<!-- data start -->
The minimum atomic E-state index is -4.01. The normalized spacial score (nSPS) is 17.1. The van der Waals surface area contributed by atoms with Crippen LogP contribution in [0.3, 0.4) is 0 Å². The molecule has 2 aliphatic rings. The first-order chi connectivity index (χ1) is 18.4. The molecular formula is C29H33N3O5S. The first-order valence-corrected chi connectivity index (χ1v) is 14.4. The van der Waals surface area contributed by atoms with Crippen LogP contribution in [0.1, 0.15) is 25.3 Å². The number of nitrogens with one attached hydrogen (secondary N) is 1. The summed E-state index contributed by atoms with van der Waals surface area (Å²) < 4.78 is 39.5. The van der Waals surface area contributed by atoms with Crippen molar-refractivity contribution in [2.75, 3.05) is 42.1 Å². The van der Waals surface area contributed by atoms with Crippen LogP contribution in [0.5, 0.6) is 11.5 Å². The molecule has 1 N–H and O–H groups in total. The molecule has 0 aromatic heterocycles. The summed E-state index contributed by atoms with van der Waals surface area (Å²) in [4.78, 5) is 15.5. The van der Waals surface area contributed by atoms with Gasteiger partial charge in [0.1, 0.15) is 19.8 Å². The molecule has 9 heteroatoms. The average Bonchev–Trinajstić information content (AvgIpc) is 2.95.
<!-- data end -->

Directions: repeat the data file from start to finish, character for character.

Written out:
The minimum atomic E-state index is -4.01. The normalized spacial score (nSPS) is 17.1. The van der Waals surface area contributed by atoms with Crippen LogP contribution in [0.3, 0.4) is 0 Å². The molecule has 2 aliphatic rings. The first-order chi connectivity index (χ1) is 18.4. The molecular formula is C29H33N3O5S. The first-order valence-corrected chi connectivity index (χ1v) is 14.4. The van der Waals surface area contributed by atoms with Crippen LogP contribution in [0.1, 0.15) is 25.3 Å². The number of nitrogens with one attached hydrogen (secondary N) is 1. The summed E-state index contributed by atoms with van der Waals surface area (Å²) < 4.78 is 39.5. The van der Waals surface area contributed by atoms with Crippen molar-refractivity contribution in [2.75, 3.05) is 42.1 Å². The van der Waals surface area contributed by atoms with Crippen LogP contribution in [0.5, 0.6) is 11.5 Å². The molecule has 1 N–H and O–H groups in total. The molecule has 0 aromatic heterocycles. The summed E-state index contributed by atoms with van der Waals surface area (Å²) in [4.78, 5) is 15.5. The van der Waals surface area contributed by atoms with Gasteiger partial charge in [0.1, 0.15) is 19.8 Å². The molecule has 9 heteroatoms. The average Bonchev–Trinajstić information content (AvgIpc) is 2.95.